The present invention was developed in order to overcome these and other drawbacks of the prior devices by providing a soil sampler designed so that a penetrometer can be driven to a specific depth, the sampler port opened and a sample of liquid or gas drawn into the penetrometer body in such a way that the sample is not contaminated with fluids, gasses or soil carried by the penetrometer as it penetrates the ground to a desired depth. To achieve this result, the sampler is designed with a series of separate modules each having a sealable port and collecting tubes that are used only one time during the penetration.
Accordingly, it is a primary object of the present invention to provide a module for sampling soil gas and ground water including a cylindrical housing containing a sampling cavity having an opening extending to the exterior of the housing. A removable hollow insert is located within the sampling cavity adjacent the opening. A piston is arranged within the removable insert and is reciprocated to open and close the sampling port upon actuation of a control mechanism. The control mechanism comprises a fluid pressure source for supplying variable fluid pressure to the sampling cavity via a valve, and a fluid pressure line connected between the source and the sampling cavity.
According to another object of the invention, sensor elements may be placed in the sampling cavity for sensing characteristics of the sample.
It is another object of the invention to form the piston from an inert organic polymer and also to coat the interior surfaces of the sampling module with the polymer in order to protect them from the harmful effects of corrosive compounds in the samples.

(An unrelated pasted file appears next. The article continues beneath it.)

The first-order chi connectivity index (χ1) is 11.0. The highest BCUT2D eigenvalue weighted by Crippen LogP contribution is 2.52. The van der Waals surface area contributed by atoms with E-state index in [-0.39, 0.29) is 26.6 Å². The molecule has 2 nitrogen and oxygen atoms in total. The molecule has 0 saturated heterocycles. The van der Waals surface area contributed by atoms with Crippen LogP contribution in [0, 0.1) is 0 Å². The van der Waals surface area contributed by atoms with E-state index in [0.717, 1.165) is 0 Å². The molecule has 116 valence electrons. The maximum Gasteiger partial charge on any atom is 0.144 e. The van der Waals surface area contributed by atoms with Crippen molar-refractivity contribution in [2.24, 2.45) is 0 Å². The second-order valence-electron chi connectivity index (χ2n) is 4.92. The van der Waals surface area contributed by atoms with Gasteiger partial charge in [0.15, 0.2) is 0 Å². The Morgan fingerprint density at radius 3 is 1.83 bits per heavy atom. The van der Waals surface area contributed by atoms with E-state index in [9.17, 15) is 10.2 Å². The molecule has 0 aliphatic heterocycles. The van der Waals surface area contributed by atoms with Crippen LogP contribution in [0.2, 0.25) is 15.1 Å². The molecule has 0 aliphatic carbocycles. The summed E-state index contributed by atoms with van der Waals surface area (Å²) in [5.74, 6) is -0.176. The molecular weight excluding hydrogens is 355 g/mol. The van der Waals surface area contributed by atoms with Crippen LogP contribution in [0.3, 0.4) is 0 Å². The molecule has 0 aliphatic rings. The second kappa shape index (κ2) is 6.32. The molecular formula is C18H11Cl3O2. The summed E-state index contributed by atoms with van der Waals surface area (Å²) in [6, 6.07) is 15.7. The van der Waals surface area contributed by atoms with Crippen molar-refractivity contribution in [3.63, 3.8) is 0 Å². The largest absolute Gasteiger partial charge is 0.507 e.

According to a further object of the invention, an assembly comprising a plurality of sampling modules having a conical penetrometer connected with the lower end of the modules for penetrating the ground and transporting the modules to a desired sampling depth is provided. The sampling modules are connected in stacked relation along a longitudinal axis, whereby a plurality of samples can be taken by said modules at selected depths.
Other objects and advantages of the invention will become apparent from a study of the following specification when viewed in the light of the accompanying drawing, in which:
FIG. 1 is a top plan view of a sampling module according to the invention;
FIG. 2 is a sectional view taken along line 2--2 of FIG. 1 showing the piston and insert removed from the housing;
FIGS. 3a to 3c are sectional views of a sampling module showing the piston in closed, intermediate, and open positions, respectively;
FIG. 4 is a partial sectional exploded view of an assembly for collecting multiple fluid samples from soil according to the invention; and
FIG. 5 is a side plan view of three sampling modules in a stacked relationship for connection with a conical penetrometer.
The sampling module of the present invention for sampling gas and liquid in the ground will first be described with reference to FIGS. 1 and 2. The module 2 includes a cylindrical housing 4 containing a sampling cavity 6. The cavity includes a transverse passage or opening 8 which extends to the exterior of the module as shown in FIG. 1.